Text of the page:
I absolutely cannot top that title.
Miss Margaret Peterson is unwed and in her early twenties. This is quite scandalous, given the day and age in which she is living (and no, I can’t quite tell you). She rubs shoulders with the ton, but doesn’t share their idiocy. So what does she love? Horticulture. And botany. And far off adventures to gather foreign plants. In short, she doesn’t quite fit in. She doesn’t necessarily want to marry, but when she realizes she has to, well…she starts pulling eligible men into the shrubbery. Alone. At night. But, honestly, only to learn about plants and property! This doesn’t go as planned when Bennington, a plant lover himself, tries to become her lover as well. She’s rescued by dashing, handsome, horticulture enthusiast John Parker-Roth. Meg and John do not get along.
I think you can see where this is going…
There’s a moderately funny story behind my choice to read this one*. As I’ve shared, I am a horticultural librarian. About two years ago, I developed a fiction collection in our otherwise scientific library. The Naked Gentleman made the cut without my ever having read it (the lead characters were both horticulturists, what more can you ask for in a library like this). As of November, I’d yet to pick it up, but I wanted to read during my lunch break and I had forgotten my book at home. My coworker suggested this one, as a joke, but I’m never one to turn down a challenge. So I accepted, and I read it. And it wasn’t that bad.
I’ll be honest, the best part of romances of this nature are the naughty bits, for lack of a better term. Not for what they teach, or for inspiration, but for all the creative terms I learn. Quim or rosebud, anyone? I’ve been known to snort laugh while reading historical romances. It’s not lady like.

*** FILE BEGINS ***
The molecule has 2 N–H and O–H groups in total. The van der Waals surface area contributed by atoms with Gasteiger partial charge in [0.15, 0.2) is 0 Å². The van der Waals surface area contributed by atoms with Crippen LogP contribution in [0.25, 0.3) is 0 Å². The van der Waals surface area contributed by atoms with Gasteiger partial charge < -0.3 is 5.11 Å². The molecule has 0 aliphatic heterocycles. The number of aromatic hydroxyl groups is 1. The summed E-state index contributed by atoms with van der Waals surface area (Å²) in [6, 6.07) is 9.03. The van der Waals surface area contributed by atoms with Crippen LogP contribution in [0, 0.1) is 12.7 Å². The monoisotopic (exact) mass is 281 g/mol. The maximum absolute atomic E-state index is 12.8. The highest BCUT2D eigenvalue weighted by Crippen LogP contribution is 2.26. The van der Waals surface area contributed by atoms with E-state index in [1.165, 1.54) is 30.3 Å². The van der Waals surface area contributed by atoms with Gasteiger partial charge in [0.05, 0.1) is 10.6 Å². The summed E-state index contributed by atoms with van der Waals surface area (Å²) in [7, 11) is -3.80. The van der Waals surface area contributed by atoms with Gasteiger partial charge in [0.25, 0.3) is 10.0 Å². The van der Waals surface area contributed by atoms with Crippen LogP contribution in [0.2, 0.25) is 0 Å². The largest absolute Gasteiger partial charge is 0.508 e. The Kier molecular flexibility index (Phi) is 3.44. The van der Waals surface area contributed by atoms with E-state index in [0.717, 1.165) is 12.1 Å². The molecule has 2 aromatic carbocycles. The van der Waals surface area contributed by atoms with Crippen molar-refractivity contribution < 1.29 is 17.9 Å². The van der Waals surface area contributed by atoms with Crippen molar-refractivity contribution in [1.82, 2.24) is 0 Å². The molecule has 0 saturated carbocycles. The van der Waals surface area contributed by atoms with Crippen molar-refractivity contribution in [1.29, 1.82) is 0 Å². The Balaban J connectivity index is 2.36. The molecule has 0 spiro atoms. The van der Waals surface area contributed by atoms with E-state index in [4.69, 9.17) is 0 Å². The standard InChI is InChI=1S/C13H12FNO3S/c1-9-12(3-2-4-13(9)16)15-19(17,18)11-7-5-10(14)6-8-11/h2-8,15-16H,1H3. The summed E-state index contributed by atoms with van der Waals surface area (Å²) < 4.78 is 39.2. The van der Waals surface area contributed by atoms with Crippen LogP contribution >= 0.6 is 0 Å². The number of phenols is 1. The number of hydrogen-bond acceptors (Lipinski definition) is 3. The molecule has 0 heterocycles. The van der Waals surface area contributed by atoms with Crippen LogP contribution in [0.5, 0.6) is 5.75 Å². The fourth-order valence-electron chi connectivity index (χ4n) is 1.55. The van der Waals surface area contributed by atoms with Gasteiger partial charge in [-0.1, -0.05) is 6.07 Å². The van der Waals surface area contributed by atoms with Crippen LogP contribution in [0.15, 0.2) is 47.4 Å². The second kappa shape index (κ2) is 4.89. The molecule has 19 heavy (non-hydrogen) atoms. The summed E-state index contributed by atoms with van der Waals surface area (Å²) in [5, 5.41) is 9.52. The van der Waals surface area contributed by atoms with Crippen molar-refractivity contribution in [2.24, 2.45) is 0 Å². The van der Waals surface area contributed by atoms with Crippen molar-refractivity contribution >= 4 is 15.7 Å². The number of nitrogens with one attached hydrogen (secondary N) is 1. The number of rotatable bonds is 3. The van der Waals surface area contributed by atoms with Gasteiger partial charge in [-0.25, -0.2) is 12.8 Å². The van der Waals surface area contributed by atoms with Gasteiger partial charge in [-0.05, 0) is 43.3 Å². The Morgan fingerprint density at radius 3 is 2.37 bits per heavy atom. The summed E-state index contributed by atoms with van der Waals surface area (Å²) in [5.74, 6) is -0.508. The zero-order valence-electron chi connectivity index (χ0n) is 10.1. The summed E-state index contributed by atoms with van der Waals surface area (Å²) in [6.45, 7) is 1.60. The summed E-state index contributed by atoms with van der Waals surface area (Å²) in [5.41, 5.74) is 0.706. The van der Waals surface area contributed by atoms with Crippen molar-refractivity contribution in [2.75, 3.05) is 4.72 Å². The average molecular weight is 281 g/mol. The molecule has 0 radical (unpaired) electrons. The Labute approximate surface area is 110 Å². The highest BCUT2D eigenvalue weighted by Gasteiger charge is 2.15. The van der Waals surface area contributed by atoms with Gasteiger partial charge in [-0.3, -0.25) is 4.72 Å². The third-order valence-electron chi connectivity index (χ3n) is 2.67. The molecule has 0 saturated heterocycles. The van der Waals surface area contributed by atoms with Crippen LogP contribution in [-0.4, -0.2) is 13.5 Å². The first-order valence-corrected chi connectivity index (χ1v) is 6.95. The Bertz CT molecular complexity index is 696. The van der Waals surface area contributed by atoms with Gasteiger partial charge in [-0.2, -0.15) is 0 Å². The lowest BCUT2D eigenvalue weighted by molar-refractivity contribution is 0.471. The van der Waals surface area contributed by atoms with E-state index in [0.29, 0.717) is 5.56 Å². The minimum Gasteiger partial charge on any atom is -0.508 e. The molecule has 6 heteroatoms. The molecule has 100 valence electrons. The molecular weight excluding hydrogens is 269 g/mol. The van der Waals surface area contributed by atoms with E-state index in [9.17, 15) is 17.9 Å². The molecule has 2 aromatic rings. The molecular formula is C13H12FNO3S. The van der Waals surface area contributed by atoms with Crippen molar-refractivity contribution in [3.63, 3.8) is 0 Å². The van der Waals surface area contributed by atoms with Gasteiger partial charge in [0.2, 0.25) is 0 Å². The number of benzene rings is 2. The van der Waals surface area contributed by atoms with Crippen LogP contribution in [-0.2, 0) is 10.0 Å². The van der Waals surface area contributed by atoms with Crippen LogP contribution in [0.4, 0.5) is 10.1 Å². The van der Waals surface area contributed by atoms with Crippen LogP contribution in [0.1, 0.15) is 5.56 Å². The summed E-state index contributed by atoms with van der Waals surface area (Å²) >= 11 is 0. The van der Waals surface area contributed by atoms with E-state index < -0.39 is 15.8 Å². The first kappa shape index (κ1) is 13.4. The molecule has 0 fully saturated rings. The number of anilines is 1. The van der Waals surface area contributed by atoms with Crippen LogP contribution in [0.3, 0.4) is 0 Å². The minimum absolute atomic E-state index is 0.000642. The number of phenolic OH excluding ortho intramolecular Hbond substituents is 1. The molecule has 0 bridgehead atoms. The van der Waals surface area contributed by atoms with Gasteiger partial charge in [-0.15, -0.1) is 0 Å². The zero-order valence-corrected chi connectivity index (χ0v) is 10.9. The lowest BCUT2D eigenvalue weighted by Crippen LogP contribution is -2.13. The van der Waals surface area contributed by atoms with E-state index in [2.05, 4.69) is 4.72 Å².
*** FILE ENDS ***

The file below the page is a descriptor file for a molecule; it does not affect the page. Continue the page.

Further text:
My coworker who read it before me gave up halfway through. She said there weren’t any interesting parts. Now I know what she meant. It’s a rather chaste romance**. Admittedly, there was one part that had me giggling. Poor Miss Peterson is rather naïve. During an evening stroll through a secluded garden, she witnesses a man put his head under a lady’s skirt. She has no idea why anyone would do that and no one is willing to explain it to her. She never does find out…
I would file this under lunch reading gone wrong, except I did take it home and finish it. And, as stated above, it wasn’t that bad. Parts were even cute. There’s a recommendation that’ll have you chasing down The Naked Gentleman, no?
What have you read when you’re in a bind? I swear some of the oddest reading gets done when you just want to read something, but there’s not a suitable book to be found…
*Really, as I reread the above, it’s not particularly funny at all.
**This is a quip only Colorado librarians will likely get. We were talking about the book, which doesn’t circulate all that often, and discussing how the book went out via interlibrary loan quite frequently. I finished reading the book, told my coworker she didn’t miss anything (as the only sex occurred a month after the couple married), and she says “no wonder the book gets sent to Colorado Springs so often”. I laughed.
2 thoughts on “The Naked Gentleman by Sally MacKenzie”
I must admit that when I saw the title of your post and the accompanying pic I thought “Why is Rory reading that?!” Ha! Ha!
Even though I don’t know the good people of Colorado Springs, your point about the inter-library loans did make me laugh (out loud).
I’ll read just about anything when I’m in a bind – even really boring stuff like instructions or the backs of cereal boxes. Nothing as funny as this one sounds, though (not that I can remember, anyway). 🙂